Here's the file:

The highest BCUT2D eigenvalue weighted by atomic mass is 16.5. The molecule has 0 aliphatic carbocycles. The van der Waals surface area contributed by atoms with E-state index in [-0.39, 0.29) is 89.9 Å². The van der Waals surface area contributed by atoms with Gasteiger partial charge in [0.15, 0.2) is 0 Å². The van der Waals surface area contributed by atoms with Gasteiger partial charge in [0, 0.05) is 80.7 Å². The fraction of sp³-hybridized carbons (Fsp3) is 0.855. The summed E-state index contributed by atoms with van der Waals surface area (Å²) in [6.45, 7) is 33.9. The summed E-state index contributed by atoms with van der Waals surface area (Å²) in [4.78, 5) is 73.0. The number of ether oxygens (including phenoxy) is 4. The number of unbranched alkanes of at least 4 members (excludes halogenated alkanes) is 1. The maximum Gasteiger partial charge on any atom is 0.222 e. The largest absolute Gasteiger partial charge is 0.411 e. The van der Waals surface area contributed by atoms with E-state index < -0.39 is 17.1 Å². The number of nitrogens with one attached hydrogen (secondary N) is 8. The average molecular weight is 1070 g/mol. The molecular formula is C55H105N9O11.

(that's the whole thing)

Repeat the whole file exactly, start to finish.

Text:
The highest BCUT2D eigenvalue weighted by atomic mass is 16.5. The molecule has 0 aliphatic carbocycles. The van der Waals surface area contributed by atoms with E-state index in [-0.39, 0.29) is 89.9 Å². The van der Waals surface area contributed by atoms with Gasteiger partial charge in [0.15, 0.2) is 0 Å². The van der Waals surface area contributed by atoms with Gasteiger partial charge in [0, 0.05) is 80.7 Å². The fraction of sp³-hybridized carbons (Fsp3) is 0.855. The summed E-state index contributed by atoms with van der Waals surface area (Å²) in [6.45, 7) is 33.9. The summed E-state index contributed by atoms with van der Waals surface area (Å²) in [4.78, 5) is 73.0. The number of ether oxygens (including phenoxy) is 4. The number of unbranched alkanes of at least 4 members (excludes halogenated alkanes) is 1. The maximum Gasteiger partial charge on any atom is 0.222 e. The largest absolute Gasteiger partial charge is 0.411 e. The van der Waals surface area contributed by atoms with E-state index < -0.39 is 17.1 Å². The number of nitrogens with one attached hydrogen (secondary N) is 8. The average molecular weight is 1070 g/mol. The molecular formula is C55H105N9O11.